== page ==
This is not new news… it's just not IN the news

The gauntlet was thrown in 2006 by Warren Buffet, but the knowledge that actively managed funds can't beat index funds has been around for a very long time.

I remember reading about it as a teenager, in the mid-1990s, on The Motley Fool (I found this article from 1999 — “The average actively managed stock mutual fund returns approximately 2% less per year to its shareholders than the stock market returns in general.”).

It's not new news, it's not in the news because it's hard to write that story more than once.

And it's hard to get advertising from the financial establishment if you're telling folks they don't need the financial establishment. 🙂

(plus, how many teenagers would invest in boring stuff?)

Why Doesn't Everyone Invest in Index Funds?

A lot of people do… trillions of dollars are in index funds. But a lot of people don't…

… because index investing is boring. Buy and hold is boring.

It's boring to write about too. How many times can this article be written? Once. If another column is due next week… what then? 🙂 I'm fortunate in that I don't have that pressure!

That's why you get articles about how a billionaire warns about index funds or whether “passive investment is hurting the economy.”

Do you know what else is boring but made “more exciting” by marketing and the news? Losing weight. Weight loss is at its core a math problem — consume fewer calories than your body burns. No one said it was easy because ice cream is awesome, but that's not a weight loss problem. That's not a math problem. That's a human behavior problem.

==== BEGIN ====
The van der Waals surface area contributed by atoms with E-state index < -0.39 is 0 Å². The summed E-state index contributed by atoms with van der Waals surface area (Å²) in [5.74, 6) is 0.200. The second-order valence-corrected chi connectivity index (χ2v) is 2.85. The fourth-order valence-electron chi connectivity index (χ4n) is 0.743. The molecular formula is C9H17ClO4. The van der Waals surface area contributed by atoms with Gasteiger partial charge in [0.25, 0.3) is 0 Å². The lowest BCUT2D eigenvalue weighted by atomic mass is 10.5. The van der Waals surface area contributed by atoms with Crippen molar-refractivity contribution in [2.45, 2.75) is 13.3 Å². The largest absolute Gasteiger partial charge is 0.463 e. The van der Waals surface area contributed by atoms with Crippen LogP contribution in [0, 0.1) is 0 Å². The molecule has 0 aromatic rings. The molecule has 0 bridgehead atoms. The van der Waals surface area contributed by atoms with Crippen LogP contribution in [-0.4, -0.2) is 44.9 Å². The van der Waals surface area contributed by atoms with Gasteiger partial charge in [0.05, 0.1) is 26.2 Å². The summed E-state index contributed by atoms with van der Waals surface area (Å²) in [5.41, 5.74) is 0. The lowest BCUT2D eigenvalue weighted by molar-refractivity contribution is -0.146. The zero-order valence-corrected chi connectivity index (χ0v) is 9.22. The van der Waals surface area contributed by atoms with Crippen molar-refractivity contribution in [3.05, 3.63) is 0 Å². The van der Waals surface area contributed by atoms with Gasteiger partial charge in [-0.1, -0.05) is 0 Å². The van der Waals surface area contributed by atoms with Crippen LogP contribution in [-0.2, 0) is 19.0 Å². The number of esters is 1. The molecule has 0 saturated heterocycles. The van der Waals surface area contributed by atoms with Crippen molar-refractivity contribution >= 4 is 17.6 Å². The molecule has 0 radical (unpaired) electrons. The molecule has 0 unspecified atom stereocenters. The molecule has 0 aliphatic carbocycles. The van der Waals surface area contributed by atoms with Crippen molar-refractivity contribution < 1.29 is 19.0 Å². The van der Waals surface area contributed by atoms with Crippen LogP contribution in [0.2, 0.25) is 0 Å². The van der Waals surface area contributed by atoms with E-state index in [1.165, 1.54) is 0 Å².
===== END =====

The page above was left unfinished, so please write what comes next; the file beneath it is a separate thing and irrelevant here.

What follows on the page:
Investing is the same way.

What do the most successful investors recommend?

Warren Buffet recommends index funds. In the 2013 letter to Berkshire shareholders, he share his instructions in his will (page 20, emphasis mine):

My money, I should add, is where my mouth is: What I advise here is essentially identical to certain instructions I’ve laid out in my will. One bequest provides that cash will be delivered to a trustee for my wife’s benefit. (I have to use cash for individual bequests, because all of my Berkshire shares will be fully distributed to certain philanthropic organizations over the ten years following the closing of my estate.) My advice to the trustee could not be more simple: Put 10% of the cash in short-term government bonds and 90% in a very low-cost S&P 500 index fund. (I suggest Vanguard’s.) I believe the trust’s long-term results from this policy will be superior to those attained by most investors – whether pension funds, institutions or individuals – who employ high-fee managers.

David Swensen, Yale's chief investment officer responsible for managing their endowment, also recommends index funds. Swensen beat the market for 20 straight years (1988 to 2008). If you wanted to make a bet with a manager, he's the guy to make it with… and he recommends index funds!

How I have my investing ice cream…

I'm not an expert when it comes to investing but I understand a lot about human behavior. I know I like a little excitement in my life.

Most of my long-term investments are in index funds. A small piece is invested in dividend growth stocks to scratch that itch. It lets me stretch my financial analysis muscles (a tiny bit), pick a few stocks, and enjoy the little shots of dopamine whenever I see a dividend come through. That's good enough for me.